There was a very interesting article in a recent edition of Bloomberg Businessweek on the integration of United and Continental.  Makes me glad I’m not in the airline industry (although the deal is a “must follow” for anyone interested in acquisition integration).
The article doesn’t offer a ton of technical or integration know-how but several interesting points emerge:

Top business leaders are beginning to understand that integrating acquisitions can take enormous amounts of time.  Jeff Smisek, President and CEO of the new United is quoted as saying the integration will take “several years.”  How many name brand CEOs have that vision on the complexities and subtleties of an integration process?  Bravo, Jeff.

I wonder is the CO/UA situation made even more difficult by two companies that are endeavoring to create a truly merged entity rather than the usual whale/Jonah strategy.  Does a merger of equals require more tact? (That would seem obvious.) More time? (To be done right, I would say, “yes.”)  Different angles or solutions?  (Now there’s an interesting question indeed.  Any thoughts out there?)

The author of the article makes a very salient point about culture but unfortunately buries it deep in the body of the article:

“Before the new United can feel like one entity to consumers, it has to feel like one entity to its employees.  Ultimately, that’s the most difficult part of a merger – combining cultures.”

Smisek himself reinforces that concern on the company’s website:

“The biggest challenge is making sure that we develop the right culture of the combined companies.”

For fun and profit, I offer a few of the issues that the two companies grappled with in their integration process (all serious but some more amusing than others):

  • Differing labor contracts (duh)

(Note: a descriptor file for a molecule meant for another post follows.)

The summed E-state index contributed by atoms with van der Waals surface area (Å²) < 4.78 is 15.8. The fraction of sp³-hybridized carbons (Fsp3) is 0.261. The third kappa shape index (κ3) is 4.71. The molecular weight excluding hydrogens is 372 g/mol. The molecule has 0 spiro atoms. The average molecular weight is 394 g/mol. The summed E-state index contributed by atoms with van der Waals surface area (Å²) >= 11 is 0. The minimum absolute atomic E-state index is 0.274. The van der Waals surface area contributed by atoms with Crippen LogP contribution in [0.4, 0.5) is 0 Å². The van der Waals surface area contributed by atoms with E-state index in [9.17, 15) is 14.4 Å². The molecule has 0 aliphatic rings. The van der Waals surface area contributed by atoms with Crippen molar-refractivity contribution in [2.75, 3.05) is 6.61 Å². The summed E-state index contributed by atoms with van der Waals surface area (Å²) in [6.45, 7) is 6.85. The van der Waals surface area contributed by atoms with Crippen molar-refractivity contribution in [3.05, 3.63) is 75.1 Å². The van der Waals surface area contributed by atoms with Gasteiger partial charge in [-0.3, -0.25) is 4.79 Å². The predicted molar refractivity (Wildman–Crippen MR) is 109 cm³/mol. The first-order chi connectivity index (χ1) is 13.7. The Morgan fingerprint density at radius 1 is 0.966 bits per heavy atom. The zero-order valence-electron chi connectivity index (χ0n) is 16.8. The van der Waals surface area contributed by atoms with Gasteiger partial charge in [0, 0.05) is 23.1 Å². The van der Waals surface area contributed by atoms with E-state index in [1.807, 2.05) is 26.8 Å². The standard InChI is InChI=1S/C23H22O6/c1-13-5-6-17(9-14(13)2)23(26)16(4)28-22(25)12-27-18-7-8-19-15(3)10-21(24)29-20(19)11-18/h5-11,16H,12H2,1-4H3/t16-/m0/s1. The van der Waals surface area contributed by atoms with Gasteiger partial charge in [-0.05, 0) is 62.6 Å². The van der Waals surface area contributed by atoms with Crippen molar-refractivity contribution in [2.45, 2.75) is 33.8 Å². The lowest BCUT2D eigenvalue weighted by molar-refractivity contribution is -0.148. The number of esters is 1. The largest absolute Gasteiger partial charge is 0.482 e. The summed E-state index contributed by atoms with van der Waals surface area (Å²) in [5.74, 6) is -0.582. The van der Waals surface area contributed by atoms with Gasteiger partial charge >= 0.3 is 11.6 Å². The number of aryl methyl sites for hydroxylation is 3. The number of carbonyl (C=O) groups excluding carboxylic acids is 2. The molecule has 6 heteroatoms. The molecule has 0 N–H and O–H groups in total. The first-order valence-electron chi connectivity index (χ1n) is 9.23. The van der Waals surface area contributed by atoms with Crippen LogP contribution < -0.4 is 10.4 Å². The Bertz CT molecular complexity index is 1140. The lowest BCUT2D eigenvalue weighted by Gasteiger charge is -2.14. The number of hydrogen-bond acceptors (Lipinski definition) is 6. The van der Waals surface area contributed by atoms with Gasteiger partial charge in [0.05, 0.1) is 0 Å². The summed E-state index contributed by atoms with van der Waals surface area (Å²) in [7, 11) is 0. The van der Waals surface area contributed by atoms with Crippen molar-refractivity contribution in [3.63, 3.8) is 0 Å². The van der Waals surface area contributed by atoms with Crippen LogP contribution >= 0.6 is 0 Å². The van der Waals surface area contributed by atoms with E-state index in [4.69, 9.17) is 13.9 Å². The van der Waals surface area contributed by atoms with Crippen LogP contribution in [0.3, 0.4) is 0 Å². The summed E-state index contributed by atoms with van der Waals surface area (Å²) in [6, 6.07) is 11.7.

• Differing premium service classes
  • Onboard coffee service (this was apparently a gigantic issues)
  • Inconsistent flight tracking software algorithms
  • Differing customer loyalty systems
  • Plane boarding procedures
  • Staff uniforms

“God is in the details,” said architect Ludwig Mies van der Rohe.

The final solution for the New United’s logo is almost too simple, too obvious. But it does imply the practical, uncomplicated (?) union of two companies … at least to the outside observer!

The other interesting element of the article was the highlighting of the 2005 merger between America West and US Airways as the airline merger nightmare of all time.  I am impressed that someone at CO or UA seems to have read the playbook from that deal and smartly done the opposite.

Historical note: the perhaps colossus of all merger screw-ups was also a transportation deal: the 1968 merger of the Pennsylvania and New York Central railroads.  Is there something about transportation deals that we should be looking at?

Question: What other industries are prone to this kind of high complexity in merging?  Is it the high technology component? The extraordinary requirement for exactitude and safety? The intense demands of highly stressed consumers?  Something else?  Experiences please ….

In a future posting we will take a look at United’s web site and how it is dealing with the integration process.  Stay tuned.